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Energy, Product, and Economic Implications of Environmental Compliance Options- A Southern California Case Study
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Industrial plants that are faced with regulated emissions constraints may also have a complex array of compliance options from which to choose. Technology options may include a number of pollution control alternatives: retrofits with more efficient equipment, fuel switching and/or process change to electrotechnologies, or advanced gas-fueled technologies. In some cases, a plant may be able to purchase emissions reduction credits (ERCs) in lieu of changing equipment, as would be the case in Southern California if the proposed RECLAIM regulations are adopted. In such cases, ERCs could also be sold by plants that achieve emissions reductions, offsetting the costs of their technology investments. This paper explores an exhaustive list of compliance options for a single industry, describing how to collect data and compare options in terms of costs, commercial availability, and impacts on energy use, emissions, plant throughput or productivity, product quality control, and other characteristics relevant to selecting an option to implement. We discuss how the options are assembled into an array of coping strategies for environmental compliance. This work is part of an ongoing project to develop a database of regulations and technology options. (A major Southern California industry, in terms of energy use and emissions, will be selected in October and the work completed in December, in preparation for a broadened scope to the entire industrial sector.)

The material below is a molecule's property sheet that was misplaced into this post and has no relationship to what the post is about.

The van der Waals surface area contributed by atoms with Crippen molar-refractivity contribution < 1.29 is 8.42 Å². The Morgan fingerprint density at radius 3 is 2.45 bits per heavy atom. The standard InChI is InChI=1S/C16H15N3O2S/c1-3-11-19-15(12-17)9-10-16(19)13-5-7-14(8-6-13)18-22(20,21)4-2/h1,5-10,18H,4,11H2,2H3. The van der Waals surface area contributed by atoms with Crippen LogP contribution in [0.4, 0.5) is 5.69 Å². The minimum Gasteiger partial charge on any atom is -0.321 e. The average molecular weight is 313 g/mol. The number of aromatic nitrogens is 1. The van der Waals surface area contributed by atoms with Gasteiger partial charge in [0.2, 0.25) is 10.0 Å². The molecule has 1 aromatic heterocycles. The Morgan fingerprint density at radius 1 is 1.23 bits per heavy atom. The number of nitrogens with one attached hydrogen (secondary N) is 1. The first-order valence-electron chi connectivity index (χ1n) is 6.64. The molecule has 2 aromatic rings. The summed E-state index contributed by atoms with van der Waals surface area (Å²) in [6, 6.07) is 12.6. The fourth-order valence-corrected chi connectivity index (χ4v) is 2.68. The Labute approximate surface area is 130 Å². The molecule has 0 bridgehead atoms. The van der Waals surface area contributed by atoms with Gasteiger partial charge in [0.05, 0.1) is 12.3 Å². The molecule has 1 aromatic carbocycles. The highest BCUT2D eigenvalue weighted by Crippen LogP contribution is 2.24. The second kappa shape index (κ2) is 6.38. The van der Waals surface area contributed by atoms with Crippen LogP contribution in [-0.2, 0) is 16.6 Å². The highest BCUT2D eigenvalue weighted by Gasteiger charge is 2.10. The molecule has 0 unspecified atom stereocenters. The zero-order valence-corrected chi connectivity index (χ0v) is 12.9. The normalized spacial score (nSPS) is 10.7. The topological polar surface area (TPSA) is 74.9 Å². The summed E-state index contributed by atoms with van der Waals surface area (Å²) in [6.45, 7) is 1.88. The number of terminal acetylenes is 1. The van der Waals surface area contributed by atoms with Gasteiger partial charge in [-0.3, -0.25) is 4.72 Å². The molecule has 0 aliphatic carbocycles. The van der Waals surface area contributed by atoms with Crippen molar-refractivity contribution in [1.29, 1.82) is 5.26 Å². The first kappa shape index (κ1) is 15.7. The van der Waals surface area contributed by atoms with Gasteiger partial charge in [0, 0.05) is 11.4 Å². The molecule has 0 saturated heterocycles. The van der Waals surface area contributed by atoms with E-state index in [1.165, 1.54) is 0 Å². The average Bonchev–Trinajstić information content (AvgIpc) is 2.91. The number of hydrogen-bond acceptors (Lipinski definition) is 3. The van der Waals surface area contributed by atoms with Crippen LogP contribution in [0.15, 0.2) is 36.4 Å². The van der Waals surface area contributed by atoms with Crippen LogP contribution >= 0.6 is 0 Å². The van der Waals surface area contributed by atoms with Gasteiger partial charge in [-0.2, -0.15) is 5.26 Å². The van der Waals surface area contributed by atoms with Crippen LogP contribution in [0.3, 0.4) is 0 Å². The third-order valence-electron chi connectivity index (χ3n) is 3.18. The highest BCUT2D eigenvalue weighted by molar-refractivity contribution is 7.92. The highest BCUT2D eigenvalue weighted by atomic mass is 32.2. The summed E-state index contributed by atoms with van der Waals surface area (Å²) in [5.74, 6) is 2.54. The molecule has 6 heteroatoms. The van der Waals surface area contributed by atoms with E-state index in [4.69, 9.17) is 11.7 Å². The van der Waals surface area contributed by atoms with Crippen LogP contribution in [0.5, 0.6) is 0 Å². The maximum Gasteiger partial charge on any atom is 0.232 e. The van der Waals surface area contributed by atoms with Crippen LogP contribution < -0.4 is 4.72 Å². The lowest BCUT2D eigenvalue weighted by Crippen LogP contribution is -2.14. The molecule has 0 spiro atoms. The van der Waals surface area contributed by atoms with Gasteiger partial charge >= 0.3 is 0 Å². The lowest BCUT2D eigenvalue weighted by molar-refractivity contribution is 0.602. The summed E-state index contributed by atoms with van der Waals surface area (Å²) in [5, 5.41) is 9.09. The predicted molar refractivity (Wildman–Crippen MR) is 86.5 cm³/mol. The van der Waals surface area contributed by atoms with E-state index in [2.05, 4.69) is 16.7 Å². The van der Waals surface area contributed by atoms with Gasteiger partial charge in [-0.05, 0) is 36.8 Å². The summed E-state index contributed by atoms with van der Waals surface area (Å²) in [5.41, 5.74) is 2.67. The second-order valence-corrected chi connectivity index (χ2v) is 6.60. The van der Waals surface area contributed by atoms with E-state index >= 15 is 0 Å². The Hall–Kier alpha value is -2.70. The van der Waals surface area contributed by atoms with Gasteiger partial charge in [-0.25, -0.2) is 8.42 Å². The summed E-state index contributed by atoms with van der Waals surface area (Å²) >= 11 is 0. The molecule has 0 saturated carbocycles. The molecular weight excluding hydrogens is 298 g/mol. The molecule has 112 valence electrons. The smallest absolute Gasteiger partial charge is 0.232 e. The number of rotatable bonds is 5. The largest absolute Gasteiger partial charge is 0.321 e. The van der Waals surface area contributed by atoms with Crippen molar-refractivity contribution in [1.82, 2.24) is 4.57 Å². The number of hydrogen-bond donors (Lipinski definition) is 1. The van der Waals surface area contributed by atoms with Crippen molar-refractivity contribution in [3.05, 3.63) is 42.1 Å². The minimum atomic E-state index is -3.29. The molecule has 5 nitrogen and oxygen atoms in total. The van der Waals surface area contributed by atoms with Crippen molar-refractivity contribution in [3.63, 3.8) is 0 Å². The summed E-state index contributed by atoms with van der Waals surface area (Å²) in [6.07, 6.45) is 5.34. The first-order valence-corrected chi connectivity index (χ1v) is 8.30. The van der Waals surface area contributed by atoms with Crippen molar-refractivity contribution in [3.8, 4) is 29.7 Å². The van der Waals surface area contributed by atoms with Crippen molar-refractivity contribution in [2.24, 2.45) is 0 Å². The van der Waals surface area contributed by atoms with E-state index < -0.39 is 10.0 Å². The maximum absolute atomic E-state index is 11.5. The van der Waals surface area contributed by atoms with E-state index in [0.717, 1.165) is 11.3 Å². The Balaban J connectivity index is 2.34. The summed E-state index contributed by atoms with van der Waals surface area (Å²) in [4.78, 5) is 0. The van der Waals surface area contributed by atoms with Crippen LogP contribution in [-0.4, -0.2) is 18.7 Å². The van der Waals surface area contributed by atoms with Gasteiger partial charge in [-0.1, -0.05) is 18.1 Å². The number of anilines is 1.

SubjectEnvironmental Compliance Options
Competitive Environmental and Energy Technology (CEET) Project
Kyricopoulos, P. F.; Dennison, W. J. (1994). Energy, Product, and Economic Implications of Environmental Compliance Options- A Southern California Case Study. Energy Systems Laboratory (http://esl.tamu.edu). Available electronically from